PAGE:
This CPATH award supports a curriculum initiative to inject computational thinking capability into computer science and gerontology disciplines at the local and state levels with a plan to conduct, assess, and to analyze the outcomes to guide future nationwide efforts. The proposal consists of three major components: Developing a new interdisciplinary curriculum track in Gerotechnology culminating in an undergraduate certificate; Transforming the existing SmartHome Laboratory at Iowa State University into an open project platform, so that experiments and projects on the Smart Home can be run from remote locations; and Establishing an open source community on software based on service-oriented architecture to support collaborative projects. The new track is strongly supported by the latter two components to ensure that the proposed curriculum is supported by meaningful materials, examples, and projects and that enable community building between disciplines, stakeholders, and institutions.
Intellectual Merit: The proposed work introduces a new pedagogy that is interdisciplinary, incorporates the recent developments in multiple disciplines, and focuses on hands-on and practical experience. The SmartHome Laboratory allows students to make lasting contributions to real and meaningful applications and to collaborate with students from other colleges and backgrounds. Computer science students will be able to demonstrate their computational thinking competences through human-centered learning opportunities. Students from outside computer science should have opportunities to work in teams in order to fully utilize modern technologies that have begun to transform their professions. A competent team of experts in the fields and experienced practitioners has been assembled to ensure success of the project. The main national impact should be the creation a model of a program for a tightly focused application, gerontechnology, a new collaborative program model for the nation.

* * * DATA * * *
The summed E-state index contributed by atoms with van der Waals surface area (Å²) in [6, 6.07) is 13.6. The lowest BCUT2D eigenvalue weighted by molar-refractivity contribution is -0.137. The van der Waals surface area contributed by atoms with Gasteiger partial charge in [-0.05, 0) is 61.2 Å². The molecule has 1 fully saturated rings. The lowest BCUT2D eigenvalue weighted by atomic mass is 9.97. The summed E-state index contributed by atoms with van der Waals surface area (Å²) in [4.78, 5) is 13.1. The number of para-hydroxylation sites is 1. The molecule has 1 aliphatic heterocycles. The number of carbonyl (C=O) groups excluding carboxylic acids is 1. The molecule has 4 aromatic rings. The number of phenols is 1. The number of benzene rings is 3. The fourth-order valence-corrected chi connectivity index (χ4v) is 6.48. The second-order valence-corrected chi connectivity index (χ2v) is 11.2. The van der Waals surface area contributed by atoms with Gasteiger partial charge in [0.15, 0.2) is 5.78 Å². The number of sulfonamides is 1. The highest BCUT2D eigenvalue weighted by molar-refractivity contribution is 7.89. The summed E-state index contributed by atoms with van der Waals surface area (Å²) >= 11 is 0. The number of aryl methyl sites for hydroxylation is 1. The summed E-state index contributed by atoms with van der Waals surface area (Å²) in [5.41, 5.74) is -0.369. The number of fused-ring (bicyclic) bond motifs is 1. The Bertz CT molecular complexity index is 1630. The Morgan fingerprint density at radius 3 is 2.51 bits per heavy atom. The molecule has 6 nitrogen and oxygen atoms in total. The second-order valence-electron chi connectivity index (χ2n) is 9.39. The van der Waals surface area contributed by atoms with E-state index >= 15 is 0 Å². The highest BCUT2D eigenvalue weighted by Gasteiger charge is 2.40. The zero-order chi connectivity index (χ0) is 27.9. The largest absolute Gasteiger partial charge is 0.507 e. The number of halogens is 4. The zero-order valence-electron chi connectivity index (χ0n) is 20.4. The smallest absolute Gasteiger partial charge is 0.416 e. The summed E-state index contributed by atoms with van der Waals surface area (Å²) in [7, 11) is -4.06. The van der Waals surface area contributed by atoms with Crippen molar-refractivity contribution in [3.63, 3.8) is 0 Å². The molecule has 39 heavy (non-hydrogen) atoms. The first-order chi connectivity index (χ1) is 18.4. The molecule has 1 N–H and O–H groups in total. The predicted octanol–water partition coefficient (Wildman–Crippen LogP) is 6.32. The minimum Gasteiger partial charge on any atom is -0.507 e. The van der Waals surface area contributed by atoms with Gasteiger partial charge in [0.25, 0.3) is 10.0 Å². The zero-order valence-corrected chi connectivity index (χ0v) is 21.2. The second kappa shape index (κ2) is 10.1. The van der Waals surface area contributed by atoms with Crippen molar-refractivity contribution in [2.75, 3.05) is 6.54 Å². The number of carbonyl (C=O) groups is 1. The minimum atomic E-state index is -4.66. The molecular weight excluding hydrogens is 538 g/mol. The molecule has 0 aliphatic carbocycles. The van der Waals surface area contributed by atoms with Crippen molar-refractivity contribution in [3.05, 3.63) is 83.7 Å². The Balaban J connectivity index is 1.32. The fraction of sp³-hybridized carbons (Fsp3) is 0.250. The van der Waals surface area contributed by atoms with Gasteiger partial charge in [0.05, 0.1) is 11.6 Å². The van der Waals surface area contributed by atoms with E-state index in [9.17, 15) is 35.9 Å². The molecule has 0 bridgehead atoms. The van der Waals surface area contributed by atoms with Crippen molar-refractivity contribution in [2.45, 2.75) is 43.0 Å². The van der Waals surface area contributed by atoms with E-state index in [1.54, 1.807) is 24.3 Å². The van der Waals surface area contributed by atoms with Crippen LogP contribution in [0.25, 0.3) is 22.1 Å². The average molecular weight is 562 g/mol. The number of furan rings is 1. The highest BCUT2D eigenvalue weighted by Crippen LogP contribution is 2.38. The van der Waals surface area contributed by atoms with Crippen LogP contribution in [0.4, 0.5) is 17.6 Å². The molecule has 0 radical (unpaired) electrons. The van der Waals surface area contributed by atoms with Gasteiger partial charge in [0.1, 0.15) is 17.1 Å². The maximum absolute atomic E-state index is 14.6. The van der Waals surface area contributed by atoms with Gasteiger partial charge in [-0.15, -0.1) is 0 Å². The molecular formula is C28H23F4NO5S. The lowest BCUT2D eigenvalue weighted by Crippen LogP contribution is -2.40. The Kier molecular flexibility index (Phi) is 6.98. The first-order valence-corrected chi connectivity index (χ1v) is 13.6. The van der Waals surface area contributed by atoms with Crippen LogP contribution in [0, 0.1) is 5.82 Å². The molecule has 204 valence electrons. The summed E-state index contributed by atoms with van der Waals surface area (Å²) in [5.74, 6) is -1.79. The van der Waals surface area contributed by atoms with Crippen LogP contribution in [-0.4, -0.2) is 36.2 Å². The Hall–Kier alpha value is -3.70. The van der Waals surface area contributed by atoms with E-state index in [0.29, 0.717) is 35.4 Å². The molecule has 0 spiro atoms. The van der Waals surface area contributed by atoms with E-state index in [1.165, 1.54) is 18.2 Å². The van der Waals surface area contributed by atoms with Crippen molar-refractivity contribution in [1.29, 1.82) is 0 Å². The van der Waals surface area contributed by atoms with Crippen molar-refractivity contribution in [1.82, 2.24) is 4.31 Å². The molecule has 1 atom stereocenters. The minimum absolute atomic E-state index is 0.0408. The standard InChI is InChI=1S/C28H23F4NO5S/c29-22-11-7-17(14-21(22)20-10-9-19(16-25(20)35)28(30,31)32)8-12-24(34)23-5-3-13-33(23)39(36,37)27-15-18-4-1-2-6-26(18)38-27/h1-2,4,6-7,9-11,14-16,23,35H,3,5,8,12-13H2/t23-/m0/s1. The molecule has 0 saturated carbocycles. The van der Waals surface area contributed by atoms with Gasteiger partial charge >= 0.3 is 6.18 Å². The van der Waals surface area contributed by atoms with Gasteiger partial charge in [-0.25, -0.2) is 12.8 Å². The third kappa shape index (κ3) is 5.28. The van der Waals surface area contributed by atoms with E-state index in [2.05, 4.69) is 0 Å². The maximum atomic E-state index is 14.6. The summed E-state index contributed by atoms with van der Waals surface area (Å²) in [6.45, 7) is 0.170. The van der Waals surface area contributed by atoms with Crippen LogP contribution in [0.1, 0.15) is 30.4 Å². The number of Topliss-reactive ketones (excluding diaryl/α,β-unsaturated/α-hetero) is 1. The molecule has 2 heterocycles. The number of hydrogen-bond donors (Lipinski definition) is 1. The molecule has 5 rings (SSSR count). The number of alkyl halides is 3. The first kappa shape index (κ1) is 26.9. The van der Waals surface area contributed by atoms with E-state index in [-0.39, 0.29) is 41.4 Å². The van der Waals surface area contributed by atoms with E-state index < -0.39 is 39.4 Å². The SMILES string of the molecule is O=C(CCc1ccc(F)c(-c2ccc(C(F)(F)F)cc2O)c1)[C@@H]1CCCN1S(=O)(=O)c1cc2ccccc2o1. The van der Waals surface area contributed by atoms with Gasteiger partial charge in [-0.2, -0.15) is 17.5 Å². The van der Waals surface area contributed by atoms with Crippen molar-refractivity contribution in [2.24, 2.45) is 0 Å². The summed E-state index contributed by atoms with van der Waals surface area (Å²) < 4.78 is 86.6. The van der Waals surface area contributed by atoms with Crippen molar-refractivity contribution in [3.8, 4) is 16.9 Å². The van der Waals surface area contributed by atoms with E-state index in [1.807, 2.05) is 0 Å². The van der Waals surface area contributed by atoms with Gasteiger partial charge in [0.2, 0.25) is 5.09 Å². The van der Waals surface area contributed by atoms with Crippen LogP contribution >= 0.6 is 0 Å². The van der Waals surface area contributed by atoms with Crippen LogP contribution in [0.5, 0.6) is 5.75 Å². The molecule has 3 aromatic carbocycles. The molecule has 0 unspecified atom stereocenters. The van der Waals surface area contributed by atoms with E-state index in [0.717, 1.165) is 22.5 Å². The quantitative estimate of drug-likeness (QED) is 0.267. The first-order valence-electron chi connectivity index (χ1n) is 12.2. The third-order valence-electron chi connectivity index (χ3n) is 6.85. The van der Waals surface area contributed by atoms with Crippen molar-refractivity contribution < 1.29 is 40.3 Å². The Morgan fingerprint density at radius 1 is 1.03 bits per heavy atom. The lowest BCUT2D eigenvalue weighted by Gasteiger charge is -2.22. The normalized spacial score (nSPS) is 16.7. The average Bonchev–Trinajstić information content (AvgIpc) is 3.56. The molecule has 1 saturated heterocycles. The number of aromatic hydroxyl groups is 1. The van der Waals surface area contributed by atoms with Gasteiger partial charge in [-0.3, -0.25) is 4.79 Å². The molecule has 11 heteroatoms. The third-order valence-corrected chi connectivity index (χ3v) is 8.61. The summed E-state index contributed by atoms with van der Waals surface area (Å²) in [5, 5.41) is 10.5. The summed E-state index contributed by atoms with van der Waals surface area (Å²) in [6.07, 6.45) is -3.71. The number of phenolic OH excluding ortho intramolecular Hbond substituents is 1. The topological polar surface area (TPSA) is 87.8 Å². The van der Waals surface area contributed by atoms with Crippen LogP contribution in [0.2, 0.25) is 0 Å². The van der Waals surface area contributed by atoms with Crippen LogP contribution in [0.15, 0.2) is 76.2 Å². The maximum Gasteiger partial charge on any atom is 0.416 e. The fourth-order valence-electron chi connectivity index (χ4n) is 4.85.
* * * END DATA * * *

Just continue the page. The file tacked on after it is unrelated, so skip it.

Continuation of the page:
Broader Impact: In addition to the main goal of injecting computational thinking capabilities into the curriculum, the investigators plan proactive recruiting and support of a diverse group of students, including those with disabilities, females, and underrepresented minorities. The proposed curriculum provides stronger incentives and better accommodations to these groups while disseminating exciting, immediately applicable, cutting edge technologies. The results from learning and project activities can be disseminated immediately to the aging population and people with disabilities through service learning courses and family outreach extension.